A few months back, one of our amazing customers, Cheryl, shared a photo of her daughter in her fantastic new tutu dress with us. We immediately knew that we just HAD to know how to make this ourselves, and because we love y'all so much, we wanted to be sure y'all had the inside scoop too! We asked Cheryl if she would be willing to help us out with this week's post, and lucky for us (and you!), she said yes. Read on to see how she made this super awesome tutu dress that would be perfect for trick or treating, the upcoming birthday party, or just because, as everyone knows, on Wednesdays we wear pink!
Who says Star Wars is only for boys or that girls can only dress like the girl characters? My daughter LOVES Star Wars and she loves the bad guys, but she also loves to dress up like a princess. I say why choose when you can have the best of both worlds?! Allow me to introduce you to Sci-Fi Princess!
This post is a bit lengthy, but stay with me here. I promise it's worth it!! Here are the supplies you'll need to make a tutu dress for your Sci-Fi Princess:
- 1 hot pink 8” lined tutu top (for most kids age 3-5 years)*
- 3 rolls shocking pink shimmer tulle
- 1 - 2 rolls AM beauty pink tulle (depending on the length of your skirt)
- 1 - 2 rolls Paris pink tulle (depending on the lenght of your skirt)
- 1 roll 7/8” shocking pink ribbon
- Felt – black, dark grey, light grey, red, green, blue (available through your local crafts shop)
- Optional – shirt to go under the tutu top
- Optional – cape
*Check out the other tutu top sizes to find one that will best fit your princess!
- Darth Vader mask
- Primer spray paint
- Pink spray paint
Miscellaneous supplies and tools
- A piece of sturdy cardboard that is just a smidge longer than the desired length of your skirt (collapsed mailing boxes are perfect for this!)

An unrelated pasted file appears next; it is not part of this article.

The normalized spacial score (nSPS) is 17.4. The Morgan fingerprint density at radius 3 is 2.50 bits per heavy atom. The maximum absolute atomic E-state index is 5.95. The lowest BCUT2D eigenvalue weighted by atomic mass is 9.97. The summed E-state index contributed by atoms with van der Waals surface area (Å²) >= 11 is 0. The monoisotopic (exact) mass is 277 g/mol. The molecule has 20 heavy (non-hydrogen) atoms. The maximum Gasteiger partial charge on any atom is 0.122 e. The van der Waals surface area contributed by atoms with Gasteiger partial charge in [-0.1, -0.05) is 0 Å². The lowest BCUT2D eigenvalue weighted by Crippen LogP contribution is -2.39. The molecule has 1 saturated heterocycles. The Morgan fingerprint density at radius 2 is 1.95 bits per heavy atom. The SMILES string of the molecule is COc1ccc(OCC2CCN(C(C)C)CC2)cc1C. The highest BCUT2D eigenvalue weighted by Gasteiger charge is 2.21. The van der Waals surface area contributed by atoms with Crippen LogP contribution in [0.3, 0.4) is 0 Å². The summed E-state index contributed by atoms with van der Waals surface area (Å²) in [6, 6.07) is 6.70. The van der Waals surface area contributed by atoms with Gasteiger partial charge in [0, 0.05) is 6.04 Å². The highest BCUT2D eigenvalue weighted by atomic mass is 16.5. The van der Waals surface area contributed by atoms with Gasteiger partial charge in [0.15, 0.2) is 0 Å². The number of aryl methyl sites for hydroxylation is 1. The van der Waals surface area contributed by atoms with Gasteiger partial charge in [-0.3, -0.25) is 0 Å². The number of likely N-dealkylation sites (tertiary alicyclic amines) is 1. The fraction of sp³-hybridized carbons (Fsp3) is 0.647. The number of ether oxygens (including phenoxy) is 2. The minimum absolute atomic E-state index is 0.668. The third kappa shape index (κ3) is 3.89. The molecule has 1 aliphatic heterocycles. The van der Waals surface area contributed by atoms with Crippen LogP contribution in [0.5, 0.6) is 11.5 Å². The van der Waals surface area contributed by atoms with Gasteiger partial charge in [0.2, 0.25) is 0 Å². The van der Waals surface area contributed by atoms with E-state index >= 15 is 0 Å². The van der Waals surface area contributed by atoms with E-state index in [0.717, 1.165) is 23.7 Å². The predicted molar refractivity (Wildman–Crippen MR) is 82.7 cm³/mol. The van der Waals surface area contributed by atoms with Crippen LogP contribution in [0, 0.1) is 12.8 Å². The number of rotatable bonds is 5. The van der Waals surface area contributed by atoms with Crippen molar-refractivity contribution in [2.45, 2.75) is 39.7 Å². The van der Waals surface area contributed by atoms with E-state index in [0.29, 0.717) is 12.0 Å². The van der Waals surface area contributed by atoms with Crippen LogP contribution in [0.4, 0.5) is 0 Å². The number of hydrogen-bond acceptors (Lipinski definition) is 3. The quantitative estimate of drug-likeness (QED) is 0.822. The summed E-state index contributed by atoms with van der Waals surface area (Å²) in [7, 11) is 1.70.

- Tape measure or ruler
- Crochet hook
- Hot glue gun and glue sticks
- Pins, needle, and black thread
- Painter’s tape
- Extra cardboard for spray painting (not pictured)
The Hair Bow Company's blog has posted how to make a basic tutu dress many times, and I definitely used their wonderful tricks. I always like to see everything in one place though, so here it is again!
Start by determining how long you want your skirt to be and cut pieces of tulle that are twice that long, since you will be folding them in half. The easiest way to cut the tulle is to wrap an entire roll of tulle around a flattened cardboard box that is the same size as the length of the skirt and cut across all pieces of the tulle on one side only. Repeat this process for each roll of tulle you will be using. I wanted this dress to be full length on my daughter, and needed the skirt to be about 20” long. I needed pieces of tulle that were about 40” long for the 20" skirt. Note: my five year old daughter is tiny, so these measurements might make more sense for kiddos that are 3-4 years old.
To add the tulle to the tutu top, you are going to insert a crochet hook behind a square that you want to wrap the tulle around (in the bottom hole and out the top hole). Next, fold your tulle strip in half and hook the middle of the tulle piece on the crochet hook. Pull the tulle through the tutu top. Now you have a loop of tulle sticking out of the tutu top. Grab the ends of the tulle and pull them through the loop. Tighten and adjust the tulle until you have a nice little knot, but not too tight.
Repeat this process all the way around tutu top. To add a second layer, repeat the same process a row up from the first row. Voila! This is the start of a basic tutu which you can embellish to your heart’s content.
48 pieces of tulle should fit nicely around the 8” tutu top. I did two layers of the following pattern: shimmer shocking pink, shimmer shocking pink, AM Beauty (hot pink), Paris Pink. I used a total of 48 pieces of shimmer shocking pink, 24 AM beauty pink, and 24 Paris pink. Each roll of tulle will make about 21 pieces that are 40” (900” ÷ 40” = 22.5, sometimes the rolls are slightly shorter than advertised or have a blemish you need to work around, so be sure to have a little extra just in case).